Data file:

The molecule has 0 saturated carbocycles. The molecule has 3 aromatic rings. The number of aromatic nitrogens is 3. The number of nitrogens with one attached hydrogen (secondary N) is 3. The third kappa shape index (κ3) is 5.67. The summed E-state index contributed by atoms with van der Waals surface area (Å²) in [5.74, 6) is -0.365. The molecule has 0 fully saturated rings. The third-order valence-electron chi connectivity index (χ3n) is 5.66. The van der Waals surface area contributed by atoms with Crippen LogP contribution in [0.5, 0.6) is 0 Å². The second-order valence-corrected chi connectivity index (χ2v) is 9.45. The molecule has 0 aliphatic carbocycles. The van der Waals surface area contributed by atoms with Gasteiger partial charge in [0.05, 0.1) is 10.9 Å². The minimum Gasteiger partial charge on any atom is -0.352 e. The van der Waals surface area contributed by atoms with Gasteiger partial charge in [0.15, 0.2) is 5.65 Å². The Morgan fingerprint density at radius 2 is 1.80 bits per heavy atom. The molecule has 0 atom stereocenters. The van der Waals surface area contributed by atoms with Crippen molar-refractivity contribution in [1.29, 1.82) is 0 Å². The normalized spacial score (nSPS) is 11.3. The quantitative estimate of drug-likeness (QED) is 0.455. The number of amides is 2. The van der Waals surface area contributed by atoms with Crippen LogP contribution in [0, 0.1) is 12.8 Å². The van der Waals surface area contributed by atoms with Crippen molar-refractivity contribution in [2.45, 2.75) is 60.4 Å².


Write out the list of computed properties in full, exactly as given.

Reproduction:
The molecule has 0 saturated carbocycles. The molecule has 3 aromatic rings. The number of aromatic nitrogens is 3. The number of nitrogens with one attached hydrogen (secondary N) is 3. The third kappa shape index (κ3) is 5.67. The summed E-state index contributed by atoms with van der Waals surface area (Å²) in [5.74, 6) is -0.365. The molecule has 0 fully saturated rings. The third-order valence-electron chi connectivity index (χ3n) is 5.66. The van der Waals surface area contributed by atoms with Crippen LogP contribution in [0.5, 0.6) is 0 Å². The second-order valence-corrected chi connectivity index (χ2v) is 9.45. The molecule has 0 aliphatic carbocycles. The van der Waals surface area contributed by atoms with Gasteiger partial charge in [0.05, 0.1) is 10.9 Å². The minimum Gasteiger partial charge on any atom is -0.352 e. The van der Waals surface area contributed by atoms with Gasteiger partial charge in [0.15, 0.2) is 5.65 Å². The Morgan fingerprint density at radius 2 is 1.80 bits per heavy atom. The molecule has 0 atom stereocenters. The van der Waals surface area contributed by atoms with Crippen molar-refractivity contribution in [1.29, 1.82) is 0 Å². The normalized spacial score (nSPS) is 11.3. The quantitative estimate of drug-likeness (QED) is 0.455. The number of amides is 2. The van der Waals surface area contributed by atoms with Crippen LogP contribution in [0, 0.1) is 12.8 Å². The van der Waals surface area contributed by atoms with Crippen molar-refractivity contribution in [2.45, 2.75) is 60.4 Å².